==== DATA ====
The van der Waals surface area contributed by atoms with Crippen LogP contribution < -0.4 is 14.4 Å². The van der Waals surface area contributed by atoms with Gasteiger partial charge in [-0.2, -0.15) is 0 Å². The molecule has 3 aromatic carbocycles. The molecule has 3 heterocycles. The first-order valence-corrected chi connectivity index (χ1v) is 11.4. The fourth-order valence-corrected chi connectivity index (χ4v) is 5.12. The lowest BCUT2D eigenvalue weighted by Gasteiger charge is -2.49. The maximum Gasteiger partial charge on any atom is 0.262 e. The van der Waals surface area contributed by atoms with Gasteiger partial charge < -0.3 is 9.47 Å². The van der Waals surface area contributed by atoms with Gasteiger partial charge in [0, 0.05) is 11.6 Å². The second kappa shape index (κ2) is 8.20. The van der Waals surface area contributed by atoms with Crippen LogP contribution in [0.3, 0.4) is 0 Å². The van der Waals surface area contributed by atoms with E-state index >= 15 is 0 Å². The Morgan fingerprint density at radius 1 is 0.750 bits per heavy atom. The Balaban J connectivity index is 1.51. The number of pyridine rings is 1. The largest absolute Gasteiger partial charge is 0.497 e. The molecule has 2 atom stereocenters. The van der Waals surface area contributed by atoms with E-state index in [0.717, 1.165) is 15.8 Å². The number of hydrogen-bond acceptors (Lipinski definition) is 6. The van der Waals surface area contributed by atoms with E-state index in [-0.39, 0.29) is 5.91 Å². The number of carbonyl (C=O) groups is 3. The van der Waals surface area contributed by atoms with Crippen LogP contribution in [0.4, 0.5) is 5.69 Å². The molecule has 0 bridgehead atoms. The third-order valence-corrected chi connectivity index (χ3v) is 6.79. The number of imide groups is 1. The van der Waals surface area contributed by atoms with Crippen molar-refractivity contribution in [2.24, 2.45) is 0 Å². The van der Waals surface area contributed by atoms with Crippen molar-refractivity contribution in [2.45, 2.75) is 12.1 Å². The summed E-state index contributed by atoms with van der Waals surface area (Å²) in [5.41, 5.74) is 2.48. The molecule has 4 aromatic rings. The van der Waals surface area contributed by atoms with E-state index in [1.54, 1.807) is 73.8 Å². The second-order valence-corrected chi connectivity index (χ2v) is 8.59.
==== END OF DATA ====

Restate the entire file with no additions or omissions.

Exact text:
The van der Waals surface area contributed by atoms with Crippen LogP contribution < -0.4 is 14.4 Å². The van der Waals surface area contributed by atoms with Gasteiger partial charge in [-0.2, -0.15) is 0 Å². The molecule has 3 aromatic carbocycles. The molecule has 3 heterocycles. The first-order valence-corrected chi connectivity index (χ1v) is 11.4. The fourth-order valence-corrected chi connectivity index (χ4v) is 5.12. The lowest BCUT2D eigenvalue weighted by Gasteiger charge is -2.49. The maximum Gasteiger partial charge on any atom is 0.262 e. The van der Waals surface area contributed by atoms with Gasteiger partial charge < -0.3 is 9.47 Å². The van der Waals surface area contributed by atoms with Gasteiger partial charge in [0, 0.05) is 11.6 Å². The second kappa shape index (κ2) is 8.20. The van der Waals surface area contributed by atoms with Crippen LogP contribution in [0.3, 0.4) is 0 Å². The van der Waals surface area contributed by atoms with E-state index >= 15 is 0 Å². The Morgan fingerprint density at radius 1 is 0.750 bits per heavy atom. The Balaban J connectivity index is 1.51. The number of pyridine rings is 1. The largest absolute Gasteiger partial charge is 0.497 e. The molecule has 2 atom stereocenters. The van der Waals surface area contributed by atoms with E-state index in [0.717, 1.165) is 15.8 Å². The number of hydrogen-bond acceptors (Lipinski definition) is 6. The van der Waals surface area contributed by atoms with E-state index in [-0.39, 0.29) is 5.91 Å². The number of carbonyl (C=O) groups is 3. The van der Waals surface area contributed by atoms with Crippen LogP contribution in [0.4, 0.5) is 5.69 Å². The molecule has 0 bridgehead atoms. The third-order valence-corrected chi connectivity index (χ3v) is 6.79. The number of imide groups is 1. The van der Waals surface area contributed by atoms with Crippen molar-refractivity contribution in [2.24, 2.45) is 0 Å². The van der Waals surface area contributed by atoms with Crippen molar-refractivity contribution in [2.45, 2.75) is 12.1 Å². The summed E-state index contributed by atoms with van der Waals surface area (Å²) in [5.41, 5.74) is 2.48. The molecule has 4 aromatic rings. The van der Waals surface area contributed by atoms with E-state index in [1.54, 1.807) is 73.8 Å². The second-order valence-corrected chi connectivity index (χ2v) is 8.59.